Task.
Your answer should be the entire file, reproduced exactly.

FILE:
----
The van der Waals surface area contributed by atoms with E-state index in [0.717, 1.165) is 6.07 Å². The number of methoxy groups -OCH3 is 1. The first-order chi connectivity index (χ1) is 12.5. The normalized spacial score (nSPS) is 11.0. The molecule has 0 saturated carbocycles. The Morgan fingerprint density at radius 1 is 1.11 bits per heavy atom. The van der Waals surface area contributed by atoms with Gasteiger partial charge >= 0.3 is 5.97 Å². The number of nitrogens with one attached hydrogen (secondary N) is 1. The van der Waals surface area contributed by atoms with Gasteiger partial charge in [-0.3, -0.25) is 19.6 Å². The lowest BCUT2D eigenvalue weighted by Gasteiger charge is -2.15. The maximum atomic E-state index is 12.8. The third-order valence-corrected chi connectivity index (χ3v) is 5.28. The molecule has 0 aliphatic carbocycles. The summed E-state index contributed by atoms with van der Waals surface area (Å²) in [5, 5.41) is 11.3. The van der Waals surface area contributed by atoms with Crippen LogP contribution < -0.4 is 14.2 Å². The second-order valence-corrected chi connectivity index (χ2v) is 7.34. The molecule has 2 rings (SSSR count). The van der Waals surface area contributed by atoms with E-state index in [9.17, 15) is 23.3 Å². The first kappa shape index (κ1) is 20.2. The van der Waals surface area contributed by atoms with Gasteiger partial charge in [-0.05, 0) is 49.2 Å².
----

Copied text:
The van der Waals surface area contributed by atoms with E-state index in [0.717, 1.165) is 6.07 Å². The number of methoxy groups -OCH3 is 1. The first-order chi connectivity index (χ1) is 12.5. The normalized spacial score (nSPS) is 11.0. The molecule has 0 saturated carbocycles. The Morgan fingerprint density at radius 1 is 1.11 bits per heavy atom. The van der Waals surface area contributed by atoms with Gasteiger partial charge >= 0.3 is 5.97 Å². The number of nitrogens with one attached hydrogen (secondary N) is 1. The van der Waals surface area contributed by atoms with Gasteiger partial charge in [-0.3, -0.25) is 19.6 Å². The lowest BCUT2D eigenvalue weighted by Gasteiger charge is -2.15. The maximum atomic E-state index is 12.8. The third-order valence-corrected chi connectivity index (χ3v) is 5.28. The molecule has 0 aliphatic carbocycles. The summed E-state index contributed by atoms with van der Waals surface area (Å²) in [5, 5.41) is 11.3. The van der Waals surface area contributed by atoms with Crippen LogP contribution < -0.4 is 14.2 Å². The second-order valence-corrected chi connectivity index (χ2v) is 7.34. The molecule has 2 rings (SSSR count). The van der Waals surface area contributed by atoms with E-state index in [9.17, 15) is 23.3 Å². The first kappa shape index (κ1) is 20.2. The van der Waals surface area contributed by atoms with Gasteiger partial charge in [-0.05, 0) is 49.2 Å².